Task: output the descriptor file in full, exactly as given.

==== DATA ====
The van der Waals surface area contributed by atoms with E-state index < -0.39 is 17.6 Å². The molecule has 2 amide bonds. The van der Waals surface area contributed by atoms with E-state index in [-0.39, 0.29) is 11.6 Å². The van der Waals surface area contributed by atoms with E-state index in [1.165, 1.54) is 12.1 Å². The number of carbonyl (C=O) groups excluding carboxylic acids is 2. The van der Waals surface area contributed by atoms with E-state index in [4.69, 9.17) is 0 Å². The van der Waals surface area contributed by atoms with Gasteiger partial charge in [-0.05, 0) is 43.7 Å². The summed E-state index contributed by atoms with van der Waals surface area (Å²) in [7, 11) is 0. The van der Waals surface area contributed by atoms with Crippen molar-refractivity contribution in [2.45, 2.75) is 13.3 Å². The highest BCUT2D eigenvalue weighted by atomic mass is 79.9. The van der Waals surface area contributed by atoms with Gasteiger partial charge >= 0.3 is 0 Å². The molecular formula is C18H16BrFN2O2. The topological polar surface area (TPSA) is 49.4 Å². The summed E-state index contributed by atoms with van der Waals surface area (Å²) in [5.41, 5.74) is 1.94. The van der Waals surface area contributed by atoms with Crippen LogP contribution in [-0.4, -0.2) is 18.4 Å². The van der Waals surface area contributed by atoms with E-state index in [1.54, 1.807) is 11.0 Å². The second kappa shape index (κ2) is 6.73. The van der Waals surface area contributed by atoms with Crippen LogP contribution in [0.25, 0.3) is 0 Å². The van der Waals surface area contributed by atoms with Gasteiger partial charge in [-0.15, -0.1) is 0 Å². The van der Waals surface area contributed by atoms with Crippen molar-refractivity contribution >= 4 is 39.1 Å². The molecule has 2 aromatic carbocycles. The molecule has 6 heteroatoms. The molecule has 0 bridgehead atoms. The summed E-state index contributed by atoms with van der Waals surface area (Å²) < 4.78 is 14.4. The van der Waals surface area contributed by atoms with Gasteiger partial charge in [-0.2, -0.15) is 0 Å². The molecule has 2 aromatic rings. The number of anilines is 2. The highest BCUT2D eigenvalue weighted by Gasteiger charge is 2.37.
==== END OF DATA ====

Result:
The van der Waals surface area contributed by atoms with E-state index < -0.39 is 17.6 Å². The molecule has 2 amide bonds. The van der Waals surface area contributed by atoms with E-state index in [-0.39, 0.29) is 11.6 Å². The van der Waals surface area contributed by atoms with E-state index in [1.165, 1.54) is 12.1 Å². The number of carbonyl (C=O) groups excluding carboxylic acids is 2. The van der Waals surface area contributed by atoms with E-state index in [4.69, 9.17) is 0 Å². The van der Waals surface area contributed by atoms with Gasteiger partial charge in [-0.05, 0) is 43.7 Å². The summed E-state index contributed by atoms with van der Waals surface area (Å²) in [7, 11) is 0. The van der Waals surface area contributed by atoms with Crippen molar-refractivity contribution in [2.45, 2.75) is 13.3 Å². The highest BCUT2D eigenvalue weighted by atomic mass is 79.9. The van der Waals surface area contributed by atoms with Gasteiger partial charge >= 0.3 is 0 Å². The molecular formula is C18H16BrFN2O2. The topological polar surface area (TPSA) is 49.4 Å². The summed E-state index contributed by atoms with van der Waals surface area (Å²) in [5.41, 5.74) is 1.94. The van der Waals surface area contributed by atoms with Crippen LogP contribution in [-0.4, -0.2) is 18.4 Å². The van der Waals surface area contributed by atoms with E-state index in [1.54, 1.807) is 11.0 Å². The second kappa shape index (κ2) is 6.73. The van der Waals surface area contributed by atoms with Crippen LogP contribution in [0.25, 0.3) is 0 Å². The van der Waals surface area contributed by atoms with Gasteiger partial charge in [-0.15, -0.1) is 0 Å². The van der Waals surface area contributed by atoms with Crippen molar-refractivity contribution >= 4 is 39.1 Å². The molecule has 2 aromatic carbocycles. The molecule has 6 heteroatoms. The molecule has 0 bridgehead atoms. The summed E-state index contributed by atoms with van der Waals surface area (Å²) < 4.78 is 14.4. The van der Waals surface area contributed by atoms with Gasteiger partial charge in [-0.2, -0.15) is 0 Å². The molecule has 2 aromatic rings. The number of anilines is 2. The highest BCUT2D eigenvalue weighted by Gasteiger charge is 2.37.